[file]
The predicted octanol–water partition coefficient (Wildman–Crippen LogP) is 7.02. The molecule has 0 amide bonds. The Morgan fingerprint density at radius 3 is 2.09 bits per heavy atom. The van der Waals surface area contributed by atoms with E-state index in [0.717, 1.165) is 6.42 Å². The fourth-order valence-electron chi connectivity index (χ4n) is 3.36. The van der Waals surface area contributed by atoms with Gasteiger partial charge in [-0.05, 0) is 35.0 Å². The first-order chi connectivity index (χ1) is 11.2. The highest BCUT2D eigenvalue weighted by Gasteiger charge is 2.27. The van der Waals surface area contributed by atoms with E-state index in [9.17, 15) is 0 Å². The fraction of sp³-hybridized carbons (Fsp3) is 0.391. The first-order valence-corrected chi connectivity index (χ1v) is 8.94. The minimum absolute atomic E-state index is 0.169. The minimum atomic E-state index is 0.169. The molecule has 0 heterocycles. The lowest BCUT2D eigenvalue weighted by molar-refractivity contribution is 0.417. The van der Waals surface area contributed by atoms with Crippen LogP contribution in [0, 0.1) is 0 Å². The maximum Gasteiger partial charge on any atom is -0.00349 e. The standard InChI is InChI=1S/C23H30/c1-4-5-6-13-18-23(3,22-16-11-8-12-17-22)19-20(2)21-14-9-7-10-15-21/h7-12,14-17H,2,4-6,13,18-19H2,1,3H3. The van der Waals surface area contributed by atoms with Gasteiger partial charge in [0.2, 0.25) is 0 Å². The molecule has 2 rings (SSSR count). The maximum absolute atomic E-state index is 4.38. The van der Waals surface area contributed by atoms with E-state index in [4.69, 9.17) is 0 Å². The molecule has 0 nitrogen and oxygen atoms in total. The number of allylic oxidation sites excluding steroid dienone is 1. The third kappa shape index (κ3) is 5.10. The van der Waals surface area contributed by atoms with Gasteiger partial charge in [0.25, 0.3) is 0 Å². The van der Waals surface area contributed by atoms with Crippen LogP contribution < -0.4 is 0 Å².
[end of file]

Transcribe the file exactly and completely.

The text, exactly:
The predicted octanol–water partition coefficient (Wildman–Crippen LogP) is 7.02. The molecule has 0 amide bonds. The Morgan fingerprint density at radius 3 is 2.09 bits per heavy atom. The van der Waals surface area contributed by atoms with E-state index in [0.717, 1.165) is 6.42 Å². The fourth-order valence-electron chi connectivity index (χ4n) is 3.36. The van der Waals surface area contributed by atoms with Gasteiger partial charge in [-0.05, 0) is 35.0 Å². The first-order chi connectivity index (χ1) is 11.2. The highest BCUT2D eigenvalue weighted by Gasteiger charge is 2.27. The van der Waals surface area contributed by atoms with E-state index in [9.17, 15) is 0 Å². The fraction of sp³-hybridized carbons (Fsp3) is 0.391. The first-order valence-corrected chi connectivity index (χ1v) is 8.94. The minimum absolute atomic E-state index is 0.169. The minimum atomic E-state index is 0.169. The molecule has 0 heterocycles. The lowest BCUT2D eigenvalue weighted by molar-refractivity contribution is 0.417. The van der Waals surface area contributed by atoms with Crippen LogP contribution in [0, 0.1) is 0 Å². The maximum Gasteiger partial charge on any atom is -0.00349 e. The standard InChI is InChI=1S/C23H30/c1-4-5-6-13-18-23(3,22-16-11-8-12-17-22)19-20(2)21-14-9-7-10-15-21/h7-12,14-17H,2,4-6,13,18-19H2,1,3H3. The van der Waals surface area contributed by atoms with Gasteiger partial charge in [0.2, 0.25) is 0 Å². The molecule has 2 rings (SSSR count). The maximum absolute atomic E-state index is 4.38. The van der Waals surface area contributed by atoms with E-state index in [4.69, 9.17) is 0 Å². The molecule has 0 nitrogen and oxygen atoms in total. The number of allylic oxidation sites excluding steroid dienone is 1. The third kappa shape index (κ3) is 5.10. The van der Waals surface area contributed by atoms with Gasteiger partial charge in [0.25, 0.3) is 0 Å². The van der Waals surface area contributed by atoms with Crippen LogP contribution < -0.4 is 0 Å².